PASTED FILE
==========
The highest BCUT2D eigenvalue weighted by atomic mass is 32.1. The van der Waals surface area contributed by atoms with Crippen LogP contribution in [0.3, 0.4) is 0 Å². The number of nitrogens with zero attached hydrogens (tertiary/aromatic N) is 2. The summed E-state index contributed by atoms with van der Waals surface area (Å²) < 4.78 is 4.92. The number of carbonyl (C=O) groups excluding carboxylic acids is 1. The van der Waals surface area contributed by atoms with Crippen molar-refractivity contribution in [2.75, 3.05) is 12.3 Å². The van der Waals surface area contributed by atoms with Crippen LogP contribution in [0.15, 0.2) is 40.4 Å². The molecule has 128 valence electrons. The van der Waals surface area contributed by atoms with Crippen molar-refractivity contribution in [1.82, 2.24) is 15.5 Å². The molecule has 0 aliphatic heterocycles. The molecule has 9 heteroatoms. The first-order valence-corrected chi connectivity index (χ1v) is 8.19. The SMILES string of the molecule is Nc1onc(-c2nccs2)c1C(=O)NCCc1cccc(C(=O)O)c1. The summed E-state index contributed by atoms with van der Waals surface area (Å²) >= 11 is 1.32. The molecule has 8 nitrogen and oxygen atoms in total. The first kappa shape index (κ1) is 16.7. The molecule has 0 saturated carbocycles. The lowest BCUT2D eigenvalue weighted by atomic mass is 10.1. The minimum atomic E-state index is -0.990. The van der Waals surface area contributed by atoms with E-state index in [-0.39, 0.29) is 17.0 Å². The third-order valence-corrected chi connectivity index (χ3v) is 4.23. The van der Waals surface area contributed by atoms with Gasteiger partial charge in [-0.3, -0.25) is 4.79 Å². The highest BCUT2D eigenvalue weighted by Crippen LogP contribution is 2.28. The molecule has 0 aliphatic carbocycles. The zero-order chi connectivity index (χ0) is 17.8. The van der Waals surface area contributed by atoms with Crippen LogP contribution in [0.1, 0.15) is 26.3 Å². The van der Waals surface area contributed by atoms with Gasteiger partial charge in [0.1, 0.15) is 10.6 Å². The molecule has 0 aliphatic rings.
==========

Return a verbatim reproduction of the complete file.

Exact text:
The highest BCUT2D eigenvalue weighted by atomic mass is 32.1. The van der Waals surface area contributed by atoms with Crippen LogP contribution in [0.3, 0.4) is 0 Å². The number of nitrogens with zero attached hydrogens (tertiary/aromatic N) is 2. The summed E-state index contributed by atoms with van der Waals surface area (Å²) < 4.78 is 4.92. The number of carbonyl (C=O) groups excluding carboxylic acids is 1. The van der Waals surface area contributed by atoms with Crippen molar-refractivity contribution in [2.75, 3.05) is 12.3 Å². The van der Waals surface area contributed by atoms with Crippen LogP contribution in [0.15, 0.2) is 40.4 Å². The molecule has 128 valence electrons. The van der Waals surface area contributed by atoms with Crippen molar-refractivity contribution in [1.82, 2.24) is 15.5 Å². The molecule has 0 aliphatic heterocycles. The molecule has 9 heteroatoms. The first-order valence-corrected chi connectivity index (χ1v) is 8.19. The SMILES string of the molecule is Nc1onc(-c2nccs2)c1C(=O)NCCc1cccc(C(=O)O)c1. The summed E-state index contributed by atoms with van der Waals surface area (Å²) >= 11 is 1.32. The molecule has 8 nitrogen and oxygen atoms in total. The first kappa shape index (κ1) is 16.7. The molecule has 0 saturated carbocycles. The lowest BCUT2D eigenvalue weighted by atomic mass is 10.1. The minimum atomic E-state index is -0.990. The van der Waals surface area contributed by atoms with E-state index in [-0.39, 0.29) is 17.0 Å². The third-order valence-corrected chi connectivity index (χ3v) is 4.23. The van der Waals surface area contributed by atoms with Gasteiger partial charge in [-0.3, -0.25) is 4.79 Å². The highest BCUT2D eigenvalue weighted by Crippen LogP contribution is 2.28. The molecule has 0 aliphatic carbocycles. The zero-order chi connectivity index (χ0) is 17.8. The van der Waals surface area contributed by atoms with Crippen LogP contribution in [0.1, 0.15) is 26.3 Å². The van der Waals surface area contributed by atoms with Gasteiger partial charge in [0.1, 0.15) is 10.6 Å². The molecule has 0 aliphatic rings.